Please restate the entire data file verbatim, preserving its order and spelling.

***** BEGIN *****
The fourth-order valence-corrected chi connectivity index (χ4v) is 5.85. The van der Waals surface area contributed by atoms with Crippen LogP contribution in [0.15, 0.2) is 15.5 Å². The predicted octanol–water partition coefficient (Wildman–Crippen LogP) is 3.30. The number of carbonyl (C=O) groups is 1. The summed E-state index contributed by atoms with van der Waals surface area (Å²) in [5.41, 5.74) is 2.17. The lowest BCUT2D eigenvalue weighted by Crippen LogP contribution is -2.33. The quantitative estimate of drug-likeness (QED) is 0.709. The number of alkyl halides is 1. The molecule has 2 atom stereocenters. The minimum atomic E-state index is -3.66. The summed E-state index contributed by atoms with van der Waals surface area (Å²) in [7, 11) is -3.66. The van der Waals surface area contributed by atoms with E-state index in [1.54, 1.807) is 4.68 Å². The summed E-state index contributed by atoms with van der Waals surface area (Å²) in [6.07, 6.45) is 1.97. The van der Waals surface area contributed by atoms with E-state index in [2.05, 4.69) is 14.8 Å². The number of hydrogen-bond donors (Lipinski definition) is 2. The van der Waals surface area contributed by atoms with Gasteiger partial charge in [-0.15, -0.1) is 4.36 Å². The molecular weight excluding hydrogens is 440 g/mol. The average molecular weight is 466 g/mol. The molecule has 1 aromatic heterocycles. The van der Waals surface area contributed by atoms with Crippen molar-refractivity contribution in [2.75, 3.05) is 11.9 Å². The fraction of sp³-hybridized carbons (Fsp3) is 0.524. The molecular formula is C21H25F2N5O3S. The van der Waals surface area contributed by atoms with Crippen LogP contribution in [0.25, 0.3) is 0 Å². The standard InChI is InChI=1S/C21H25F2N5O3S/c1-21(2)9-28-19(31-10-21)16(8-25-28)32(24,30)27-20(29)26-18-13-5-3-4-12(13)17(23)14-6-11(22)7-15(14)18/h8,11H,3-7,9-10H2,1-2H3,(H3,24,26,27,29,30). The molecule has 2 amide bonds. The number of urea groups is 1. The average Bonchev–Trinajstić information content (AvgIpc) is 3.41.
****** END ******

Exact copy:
The fourth-order valence-corrected chi connectivity index (χ4v) is 5.85. The van der Waals surface area contributed by atoms with Crippen LogP contribution in [0.15, 0.2) is 15.5 Å². The predicted octanol–water partition coefficient (Wildman–Crippen LogP) is 3.30. The number of carbonyl (C=O) groups is 1. The summed E-state index contributed by atoms with van der Waals surface area (Å²) in [5.41, 5.74) is 2.17. The lowest BCUT2D eigenvalue weighted by Crippen LogP contribution is -2.33. The quantitative estimate of drug-likeness (QED) is 0.709. The number of alkyl halides is 1. The molecule has 2 atom stereocenters. The minimum atomic E-state index is -3.66. The summed E-state index contributed by atoms with van der Waals surface area (Å²) in [7, 11) is -3.66. The van der Waals surface area contributed by atoms with E-state index in [1.54, 1.807) is 4.68 Å². The summed E-state index contributed by atoms with van der Waals surface area (Å²) in [6.07, 6.45) is 1.97. The van der Waals surface area contributed by atoms with E-state index in [2.05, 4.69) is 14.8 Å². The number of hydrogen-bond donors (Lipinski definition) is 2. The van der Waals surface area contributed by atoms with Gasteiger partial charge in [-0.15, -0.1) is 4.36 Å². The molecular weight excluding hydrogens is 440 g/mol. The average molecular weight is 466 g/mol. The molecule has 1 aromatic heterocycles. The van der Waals surface area contributed by atoms with Crippen molar-refractivity contribution in [2.75, 3.05) is 11.9 Å². The fraction of sp³-hybridized carbons (Fsp3) is 0.524. The molecular formula is C21H25F2N5O3S. The van der Waals surface area contributed by atoms with Crippen LogP contribution in [0.25, 0.3) is 0 Å². The standard InChI is InChI=1S/C21H25F2N5O3S/c1-21(2)9-28-19(31-10-21)16(8-25-28)32(24,30)27-20(29)26-18-13-5-3-4-12(13)17(23)14-6-11(22)7-15(14)18/h8,11H,3-7,9-10H2,1-2H3,(H3,24,26,27,29,30). The molecule has 2 amide bonds. The number of urea groups is 1. The average Bonchev–Trinajstić information content (AvgIpc) is 3.41.